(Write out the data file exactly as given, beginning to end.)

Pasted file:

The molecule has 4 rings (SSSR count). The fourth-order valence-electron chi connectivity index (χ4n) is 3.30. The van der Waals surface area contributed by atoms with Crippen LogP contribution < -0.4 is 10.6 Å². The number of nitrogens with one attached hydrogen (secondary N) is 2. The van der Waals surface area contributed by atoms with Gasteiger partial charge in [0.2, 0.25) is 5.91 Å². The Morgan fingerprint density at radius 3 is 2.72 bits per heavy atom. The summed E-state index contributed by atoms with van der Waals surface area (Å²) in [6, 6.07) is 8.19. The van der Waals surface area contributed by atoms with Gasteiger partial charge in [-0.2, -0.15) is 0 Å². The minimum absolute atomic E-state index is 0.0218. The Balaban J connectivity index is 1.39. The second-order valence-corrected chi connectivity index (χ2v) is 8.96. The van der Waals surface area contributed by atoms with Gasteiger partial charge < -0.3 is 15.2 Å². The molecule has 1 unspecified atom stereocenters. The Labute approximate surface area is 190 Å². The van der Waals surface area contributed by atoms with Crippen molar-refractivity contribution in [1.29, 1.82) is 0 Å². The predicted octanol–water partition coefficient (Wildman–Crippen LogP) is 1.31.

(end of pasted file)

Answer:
The molecule has 4 rings (SSSR count). The fourth-order valence-electron chi connectivity index (χ4n) is 3.30. The van der Waals surface area contributed by atoms with Crippen LogP contribution < -0.4 is 10.6 Å². The number of nitrogens with one attached hydrogen (secondary N) is 2. The van der Waals surface area contributed by atoms with Gasteiger partial charge in [0.2, 0.25) is 5.91 Å². The Morgan fingerprint density at radius 3 is 2.72 bits per heavy atom. The summed E-state index contributed by atoms with van der Waals surface area (Å²) in [6, 6.07) is 8.19. The van der Waals surface area contributed by atoms with Gasteiger partial charge in [-0.2, -0.15) is 0 Å². The minimum absolute atomic E-state index is 0.0218. The Balaban J connectivity index is 1.39. The second-order valence-corrected chi connectivity index (χ2v) is 8.96. The van der Waals surface area contributed by atoms with Gasteiger partial charge < -0.3 is 15.2 Å². The molecule has 1 unspecified atom stereocenters. The Labute approximate surface area is 190 Å². The van der Waals surface area contributed by atoms with Crippen molar-refractivity contribution in [1.29, 1.82) is 0 Å². The predicted octanol–water partition coefficient (Wildman–Crippen LogP) is 1.31.